Ginnie Mae spreads could tighten if further efforts to stifle prepayment speeds gain traction. That said, Ginnie Mae continues to have policy risks related to its government guarantee and the potential addition of an explicit guarantee to Fannie and Freddie bonds.
Ginnie Mae 4 percent TBAs7 have appreciated by over 20 ticks year-to-date8 versus like-coupon Fannie securities. Some of this price increase is attributable to the sell-off in rates, as Ginnie Mae securities tend to be shorter duration and typically perform better than conventionals in sell-offs.9 Also, the market has taken notice of potential changes to prepayments and has started to price in a better convexity profile of Ginnie Mae borrowers.
5. Resurfacing of Implied Volatility
One of the most salient trends in agency MBS has been low volatility. The protracted period of low rates since the crisis, along with the Fed buying a significant portion of the most-negatively convex10 mortgage collateral, has kept volatility at bay.
With homeowners having the option to prepay their mortgage in whole or in part at any time, MBS investors are “short volatility.”11 As rates move and volatility rises, mortgage borrowers will, in theory, have more opportunities to refinance their mortgages if rates fall (call risk) or remain in it for longer than expected if rates rise (extension risk) – both of which are problematic for the MBS investor. Lower volatility therefore means less risk to the MBS investor, and can warrant tighter spreads.
With the Fed stepping back and rates sharply higher year-to-date, implied volatility has spiked in sympathy. As Figure 1 illustrates, implied volatility12 bottomed out in 4Q17 along with nominal spreads, but climbed over 30 ABVP13 in early February. This has stoked extension concerns into the MBS market.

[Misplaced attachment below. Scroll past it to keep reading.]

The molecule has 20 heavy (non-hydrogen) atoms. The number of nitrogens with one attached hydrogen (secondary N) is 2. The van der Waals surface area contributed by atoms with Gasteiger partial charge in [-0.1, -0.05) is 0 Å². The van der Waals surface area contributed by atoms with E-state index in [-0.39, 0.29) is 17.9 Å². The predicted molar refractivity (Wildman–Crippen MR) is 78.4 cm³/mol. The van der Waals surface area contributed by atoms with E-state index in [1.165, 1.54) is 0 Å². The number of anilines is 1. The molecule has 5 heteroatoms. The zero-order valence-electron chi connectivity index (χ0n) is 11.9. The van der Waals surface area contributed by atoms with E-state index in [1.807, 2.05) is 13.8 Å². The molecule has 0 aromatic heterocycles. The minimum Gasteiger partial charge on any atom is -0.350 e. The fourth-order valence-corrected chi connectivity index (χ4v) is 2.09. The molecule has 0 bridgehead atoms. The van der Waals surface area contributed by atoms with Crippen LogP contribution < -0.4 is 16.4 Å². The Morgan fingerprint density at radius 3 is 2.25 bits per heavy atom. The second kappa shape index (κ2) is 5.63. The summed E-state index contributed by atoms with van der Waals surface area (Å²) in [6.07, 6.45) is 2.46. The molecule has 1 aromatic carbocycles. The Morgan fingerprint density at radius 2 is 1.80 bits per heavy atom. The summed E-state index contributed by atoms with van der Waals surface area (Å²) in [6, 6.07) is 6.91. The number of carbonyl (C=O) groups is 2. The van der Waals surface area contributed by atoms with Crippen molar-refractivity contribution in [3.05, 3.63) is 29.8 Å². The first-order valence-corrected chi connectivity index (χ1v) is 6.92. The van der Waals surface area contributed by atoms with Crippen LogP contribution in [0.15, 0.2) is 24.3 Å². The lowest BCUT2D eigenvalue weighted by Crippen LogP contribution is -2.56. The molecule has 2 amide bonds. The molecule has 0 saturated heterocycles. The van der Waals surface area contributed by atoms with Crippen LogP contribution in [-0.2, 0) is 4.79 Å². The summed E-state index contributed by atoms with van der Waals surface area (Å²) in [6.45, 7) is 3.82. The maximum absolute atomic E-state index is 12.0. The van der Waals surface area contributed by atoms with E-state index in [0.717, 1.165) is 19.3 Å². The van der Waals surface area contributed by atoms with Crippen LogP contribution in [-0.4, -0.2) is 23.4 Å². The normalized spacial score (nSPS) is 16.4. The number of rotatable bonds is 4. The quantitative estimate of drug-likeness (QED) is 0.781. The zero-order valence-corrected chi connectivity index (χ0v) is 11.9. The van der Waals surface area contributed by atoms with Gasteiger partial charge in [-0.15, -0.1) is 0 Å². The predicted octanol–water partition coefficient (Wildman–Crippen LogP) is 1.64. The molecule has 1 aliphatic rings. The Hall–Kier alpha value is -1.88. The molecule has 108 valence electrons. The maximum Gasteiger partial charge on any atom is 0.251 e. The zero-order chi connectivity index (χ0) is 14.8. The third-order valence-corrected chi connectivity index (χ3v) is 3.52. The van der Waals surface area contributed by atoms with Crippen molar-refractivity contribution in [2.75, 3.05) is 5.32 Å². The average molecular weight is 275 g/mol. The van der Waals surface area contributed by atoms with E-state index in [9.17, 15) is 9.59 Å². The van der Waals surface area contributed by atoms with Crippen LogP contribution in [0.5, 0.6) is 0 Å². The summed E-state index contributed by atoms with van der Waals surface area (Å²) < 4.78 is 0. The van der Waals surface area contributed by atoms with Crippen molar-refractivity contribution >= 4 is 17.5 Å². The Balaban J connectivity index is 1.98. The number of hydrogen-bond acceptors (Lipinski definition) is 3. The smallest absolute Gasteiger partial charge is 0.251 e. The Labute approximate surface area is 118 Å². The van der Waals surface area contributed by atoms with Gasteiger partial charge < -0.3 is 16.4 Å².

However, in our view, this extension risk is fairly muted. As Figure 2 illustrates, approximately 90 percent of outstanding conventional MBS are non-refinanceable when adding a 50bp “refi hurdle” onto the current mortgage rate.
Also, Figure 3 shows that duration and convexity have already risen significantly, and likely have little room for further increases.14
Changing MBS ownership trends have also contributed to lower volatility in recent years. Since the financial crisis, the proportion of buyers that are more active hedgers of negative convexity – such as GSEs and REITs – has declined, and been largely replaced by the Fed, which does not hedge.15 Fewer active hedgers lessened the adverse impact of recent rate sell-offs on MBS valuations. For example, a 100bp rate sell-off in 2006 would have resulted in more than $1.7 trillion of MBS duration extension in 10-year Treasury equivalents versus $600 billion today,16 and fewer entities are concerned about hedging the potential extension risk.
 Bank of America Merrill Lynch, as of January 19, 2018.
 The Fed’s balance-sheet unwind is occurring under a cap structure. The Fed will still be buying MBS, but instead of reinvesting the paid-down MBS dollar for dollar it will only reinvest above a certain cap amount. The cap started at $4 billion per month in September, and will gradually ramp up to a terminal level of $20 billion per month.
 Joe Light, “Fannie-Freddie Bill Includes Billions for Affordable Housing,” Bloomberg News, January 30, 2018.
 The proposal allows for privatized entities – at least five – that will issue government-guaranteed MBS. No single guarantor would be able to guarantee more than a quarter of MBS outstanding.
 Ginnie Mae, as of December 7, 2017.
 Ginnie Mae, as of February 8, 2018.
 In the TBA, or To-Be-Announced market, a seller agrees to issue a TBA security at a future date, but without identifying the specific underlying mortgage pools (just certain pre-specified terms).
 Tick = 1/32 or .03125 percent.
 Conventional mortgages do not include FHA or VA loans.
 The Fed executes its purchases via the TBA market, which by definition means they are delivered the most- negatively convex collateral.
 Short volatility positioning implies a bet against price changes or market turbulence.
 Proxied by 1m10y swaption volatility.
 ABVP stands for annual basis point volatility: the level of volatility implied in the market prices for swaptions.
 In terms of mortgages, convexity is negative because when rates fall, bonds are more likely to be refinanced and shorten their duration. The MBS Index has already become much less-negatively convex, implying that the likelihood of higher rates and longer duration is already priced in.
 Citi Research, November 2017.
 Bloomberg Barclays Aggregate Index, Barclays Prepayment model.